Winter crop area shrinks, with farmers wary of falling prices
Agriculture distress has seen tens of thousands of farmers blocking the streets of Delhi earlier this winter, record farmer suicides over the last few years and rural anger overturning BJP governments in three Hindi heartland states in December.
The fall in this year’s rabi crop acreage follows a disappointing kharif or monsoon season. Pulses production is expected to have fallen 5 per cent in the 2018-19 kharif season.
Economists now fear a fall in foodgrain production in 2018-19. “From what we are picking up there will be a fall in agricultural production in many crops, including foodgrain. This is but natural given the fact that food prices have fallen and farmers sow according to price expectations,” said Dhar.
The last time output fell was in 2015-16 because of a drought.
The Centre for Monitoring Indian Economy “expect(s) production of foodgrain to fall by 1.9 per cent from last year’s record production of 284.6 million tonnes” .
Inflation rate based on consumer price index eased to an 18-month low of 2.19 per cent in December partly on the back of food inflation contracting 2.51 per cent.
“This kind of pricing and the inability of the government to buy enough to raise market prices have meant farmers have simply decided that farm economics were against their producing more,” pointed out Mahaveer Jain, a commodities trader.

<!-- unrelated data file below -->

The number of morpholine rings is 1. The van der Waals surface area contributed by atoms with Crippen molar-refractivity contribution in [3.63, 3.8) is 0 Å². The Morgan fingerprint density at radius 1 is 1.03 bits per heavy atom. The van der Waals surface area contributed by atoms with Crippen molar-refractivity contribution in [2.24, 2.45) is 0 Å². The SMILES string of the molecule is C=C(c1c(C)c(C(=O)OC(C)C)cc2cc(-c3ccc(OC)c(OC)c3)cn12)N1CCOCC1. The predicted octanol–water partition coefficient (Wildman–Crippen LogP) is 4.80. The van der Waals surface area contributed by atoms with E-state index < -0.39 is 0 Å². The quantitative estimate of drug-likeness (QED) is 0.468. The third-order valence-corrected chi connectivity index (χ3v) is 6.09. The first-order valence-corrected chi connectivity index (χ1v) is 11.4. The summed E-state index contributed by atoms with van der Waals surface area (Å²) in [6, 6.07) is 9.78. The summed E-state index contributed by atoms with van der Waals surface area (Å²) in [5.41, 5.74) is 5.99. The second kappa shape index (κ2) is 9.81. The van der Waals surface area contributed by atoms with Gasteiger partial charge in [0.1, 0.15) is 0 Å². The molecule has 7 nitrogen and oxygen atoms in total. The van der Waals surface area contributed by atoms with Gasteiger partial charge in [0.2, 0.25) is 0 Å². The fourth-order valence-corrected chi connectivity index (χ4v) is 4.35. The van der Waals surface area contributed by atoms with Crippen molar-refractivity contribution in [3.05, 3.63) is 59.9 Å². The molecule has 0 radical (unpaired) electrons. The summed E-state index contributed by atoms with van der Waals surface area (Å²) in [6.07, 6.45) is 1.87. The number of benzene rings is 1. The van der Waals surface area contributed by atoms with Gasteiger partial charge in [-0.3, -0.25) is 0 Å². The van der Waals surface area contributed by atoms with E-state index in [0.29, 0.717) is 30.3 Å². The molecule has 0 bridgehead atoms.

Area under key food crops for the rabi (winter) season has fallen as farmers remain wary of falling prices, latest government data show.
Figures till the beginning of February — the end of sowing and the time of harvests — show farmers have sown less acres for critical crops such as rice, wheat and pulses.
In all, area under crops is down 4.05 per cent compared with a year ago. While area under pulses fell 9.35 per cent, rice area was down 5.83 per cent and wheat 2.10 per cent.
What is of more concern is that coarse cereals, the staple food of the poor, has seen its acreage shrink by 7.58 per cent.
Besides bad weather, economists said, decisions by price sensitive farmers to sow less were a way of protecting themselves from a price fall.
“Price sensitive middle and large farmers have been sowing less, preferring to retain fallow land rather than suffer losses as farm prices have remained low this year,” said Biswajit Dhar of the Centre for Economic Studies and Planning, Jawaharlal Nehru University.
“No wonder the government presented a farmers’ package in the budget last week,” said Dhar.
A subsidy scheme on the lines of a universal basic income for poor farmers was announced in the budget on February 1 though questions were being asked on the identity of beneficiaries.